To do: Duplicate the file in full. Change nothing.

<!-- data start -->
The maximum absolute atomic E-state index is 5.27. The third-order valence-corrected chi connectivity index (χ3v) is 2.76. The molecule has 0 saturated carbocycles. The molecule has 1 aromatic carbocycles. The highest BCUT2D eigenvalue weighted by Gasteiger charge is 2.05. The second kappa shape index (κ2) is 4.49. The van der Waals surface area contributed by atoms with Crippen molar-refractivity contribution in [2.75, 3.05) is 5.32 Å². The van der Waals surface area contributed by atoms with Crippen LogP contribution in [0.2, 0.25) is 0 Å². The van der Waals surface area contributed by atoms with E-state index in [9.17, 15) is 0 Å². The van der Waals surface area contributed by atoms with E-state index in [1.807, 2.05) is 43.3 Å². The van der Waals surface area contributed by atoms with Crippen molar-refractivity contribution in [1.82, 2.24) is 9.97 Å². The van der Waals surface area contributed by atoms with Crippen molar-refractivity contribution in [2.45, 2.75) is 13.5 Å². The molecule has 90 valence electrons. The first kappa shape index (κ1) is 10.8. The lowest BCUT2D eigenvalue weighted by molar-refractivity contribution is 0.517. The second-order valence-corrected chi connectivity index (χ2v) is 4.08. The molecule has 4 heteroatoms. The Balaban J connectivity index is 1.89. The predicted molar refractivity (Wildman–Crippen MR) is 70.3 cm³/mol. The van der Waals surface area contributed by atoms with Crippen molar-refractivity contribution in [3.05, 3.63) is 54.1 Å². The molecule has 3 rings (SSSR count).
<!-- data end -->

The maximum absolute atomic E-state index is 5.27. The third-order valence-corrected chi connectivity index (χ3v) is 2.76. The molecule has 0 saturated carbocycles. The molecule has 1 aromatic carbocycles. The highest BCUT2D eigenvalue weighted by Gasteiger charge is 2.05. The second kappa shape index (κ2) is 4.49. The van der Waals surface area contributed by atoms with Crippen molar-refractivity contribution in [2.75, 3.05) is 5.32 Å². The van der Waals surface area contributed by atoms with Crippen LogP contribution in [0.2, 0.25) is 0 Å². The van der Waals surface area contributed by atoms with E-state index in [9.17, 15) is 0 Å². The van der Waals surface area contributed by atoms with E-state index in [1.807, 2.05) is 43.3 Å². The van der Waals surface area contributed by atoms with Crippen molar-refractivity contribution in [1.82, 2.24) is 9.97 Å². The van der Waals surface area contributed by atoms with Crippen molar-refractivity contribution in [2.45, 2.75) is 13.5 Å². The molecule has 90 valence electrons. The first kappa shape index (κ1) is 10.8. The lowest BCUT2D eigenvalue weighted by molar-refractivity contribution is 0.517. The second-order valence-corrected chi connectivity index (χ2v) is 4.08. The molecule has 4 heteroatoms. The Balaban J connectivity index is 1.89. The predicted molar refractivity (Wildman–Crippen MR) is 70.3 cm³/mol. The van der Waals surface area contributed by atoms with Crippen molar-refractivity contribution in [3.05, 3.63) is 54.1 Å². The molecule has 3 rings (SSSR count).